This isn't to say that designers of experience, and designers in other modalities, don't have spiritual experiences or don't know of their significance. To the contrary, designers' websites and blogs abound with descriptions of objects seen or encountered, environments inhabited and traversed, and processes enjoyed or endured that they describe as “wondrous,” “awesome,” “disheartening,” or “encompassing” that indicate they've been touched deeply. In The Experience Economy, their influential work on intentionally designed experience, Joe Pine and Jim Gilmore devote an entire chapter of this short book to the spiritual dimension of experience design. (I admit that I dismissed this chapter too quickly when I first read it. Now I have a deeper appreciation of Pine and Gilmore's meaning, although I haven't seen them develop it further, at least not online.)
More often, however, designers speak of designs as “effective,” “working” or “broken,” or use other mechanistic terms that have designs serving instrumental purposes: getting this or that done or accomplished. Interestingly, the main critique of The Experience Economy on Wikipedia is that design of experience is about better managed co-creation and co-production with consumers, completely disregarding the spiritual dimension alluded to by Pine and Gilmore. So much for far-ranging inquiry.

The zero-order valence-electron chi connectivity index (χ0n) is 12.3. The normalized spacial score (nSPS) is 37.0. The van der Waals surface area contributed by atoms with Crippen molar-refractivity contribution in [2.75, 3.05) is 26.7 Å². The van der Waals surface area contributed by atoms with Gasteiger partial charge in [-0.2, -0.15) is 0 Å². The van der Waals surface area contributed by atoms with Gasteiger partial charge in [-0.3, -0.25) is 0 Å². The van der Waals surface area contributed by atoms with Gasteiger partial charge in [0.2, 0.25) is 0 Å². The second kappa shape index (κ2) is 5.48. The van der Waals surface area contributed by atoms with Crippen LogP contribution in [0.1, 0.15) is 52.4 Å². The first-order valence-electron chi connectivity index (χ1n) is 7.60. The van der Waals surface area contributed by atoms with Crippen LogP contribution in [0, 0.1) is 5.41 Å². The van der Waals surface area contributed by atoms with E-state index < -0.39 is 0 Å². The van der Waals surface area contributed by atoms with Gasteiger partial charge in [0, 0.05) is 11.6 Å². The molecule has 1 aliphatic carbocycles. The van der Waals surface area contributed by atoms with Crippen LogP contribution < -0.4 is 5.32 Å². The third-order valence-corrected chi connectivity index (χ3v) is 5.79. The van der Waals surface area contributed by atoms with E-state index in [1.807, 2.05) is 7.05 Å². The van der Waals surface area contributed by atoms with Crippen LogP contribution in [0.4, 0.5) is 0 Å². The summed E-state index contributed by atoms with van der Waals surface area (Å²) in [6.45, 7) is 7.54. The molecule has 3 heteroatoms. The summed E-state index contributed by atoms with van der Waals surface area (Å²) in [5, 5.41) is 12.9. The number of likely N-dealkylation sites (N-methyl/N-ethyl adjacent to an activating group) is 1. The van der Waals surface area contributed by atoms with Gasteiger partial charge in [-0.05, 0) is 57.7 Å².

We know from the work of child psychiatrist Robert Cole and others that infants lead a rich spiritual life (which some experts on childhood believe can be diminished or killed outright by a society's and parents' materialistic perspectives and religious dogma). Spirituality may continue as a profound element in most people's lives. I read today of a survey conducted by AP and MTV among American kids aged 13-24. In this most materialistic and religiously dogmatic of cultures, more than half of the young people surveyed credit spirituality, defined as a connection with something Other, as an essential element of personal happiness. (The leading factor is happy family relationships, definitely a worthy aspiration but one that depends on more than good intentions. Shared spiritual understanding among parents and siblings, a rare condition, might have something to do with it.) The famous longitudinal study of a group of men conducted by the late Daniel Levinson, in which they describe their lives over many decades, suggests that the degree to which the subjects maintain viable spiritual outlooks correlates with their subjective happiness regardless of their objective accomplishments. Similar studies of women -- for example, the now well-known Nun Study confirm this connection as universal: they reveal how dependent the quality of women's lives in their advanced years may be on the strength of their spiritual convictions acquired in youth (as well as on more objective factors).